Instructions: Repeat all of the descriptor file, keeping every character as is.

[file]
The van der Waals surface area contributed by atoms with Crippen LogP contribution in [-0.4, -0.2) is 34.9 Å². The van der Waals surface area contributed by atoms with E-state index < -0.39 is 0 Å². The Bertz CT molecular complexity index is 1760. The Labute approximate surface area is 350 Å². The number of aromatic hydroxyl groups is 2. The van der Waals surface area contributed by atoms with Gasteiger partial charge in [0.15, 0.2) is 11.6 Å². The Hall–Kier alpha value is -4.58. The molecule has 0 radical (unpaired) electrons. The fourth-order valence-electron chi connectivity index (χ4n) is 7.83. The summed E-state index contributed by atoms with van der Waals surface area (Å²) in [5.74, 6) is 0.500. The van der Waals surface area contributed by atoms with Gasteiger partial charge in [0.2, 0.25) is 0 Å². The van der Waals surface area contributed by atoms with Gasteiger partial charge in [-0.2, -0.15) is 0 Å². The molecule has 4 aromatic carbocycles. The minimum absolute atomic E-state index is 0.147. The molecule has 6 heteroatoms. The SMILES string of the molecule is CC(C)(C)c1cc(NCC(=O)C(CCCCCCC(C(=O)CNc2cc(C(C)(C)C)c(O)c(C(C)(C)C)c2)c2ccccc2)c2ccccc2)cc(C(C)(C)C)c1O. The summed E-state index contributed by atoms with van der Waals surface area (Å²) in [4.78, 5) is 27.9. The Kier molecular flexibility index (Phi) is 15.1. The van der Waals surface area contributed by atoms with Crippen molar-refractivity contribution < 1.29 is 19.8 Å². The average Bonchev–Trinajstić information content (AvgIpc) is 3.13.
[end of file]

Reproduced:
The van der Waals surface area contributed by atoms with Crippen LogP contribution in [-0.4, -0.2) is 34.9 Å². The van der Waals surface area contributed by atoms with E-state index < -0.39 is 0 Å². The Bertz CT molecular complexity index is 1760. The Labute approximate surface area is 350 Å². The number of aromatic hydroxyl groups is 2. The van der Waals surface area contributed by atoms with Gasteiger partial charge in [0.15, 0.2) is 11.6 Å². The Hall–Kier alpha value is -4.58. The molecule has 0 radical (unpaired) electrons. The fourth-order valence-electron chi connectivity index (χ4n) is 7.83. The summed E-state index contributed by atoms with van der Waals surface area (Å²) in [5.74, 6) is 0.500. The van der Waals surface area contributed by atoms with Gasteiger partial charge in [0.2, 0.25) is 0 Å². The van der Waals surface area contributed by atoms with Gasteiger partial charge in [-0.2, -0.15) is 0 Å². The molecule has 4 aromatic carbocycles. The minimum absolute atomic E-state index is 0.147. The molecule has 6 heteroatoms. The SMILES string of the molecule is CC(C)(C)c1cc(NCC(=O)C(CCCCCCC(C(=O)CNc2cc(C(C)(C)C)c(O)c(C(C)(C)C)c2)c2ccccc2)c2ccccc2)cc(C(C)(C)C)c1O. The summed E-state index contributed by atoms with van der Waals surface area (Å²) in [4.78, 5) is 27.9. The Kier molecular flexibility index (Phi) is 15.1. The van der Waals surface area contributed by atoms with Crippen molar-refractivity contribution < 1.29 is 19.8 Å². The average Bonchev–Trinajstić information content (AvgIpc) is 3.13.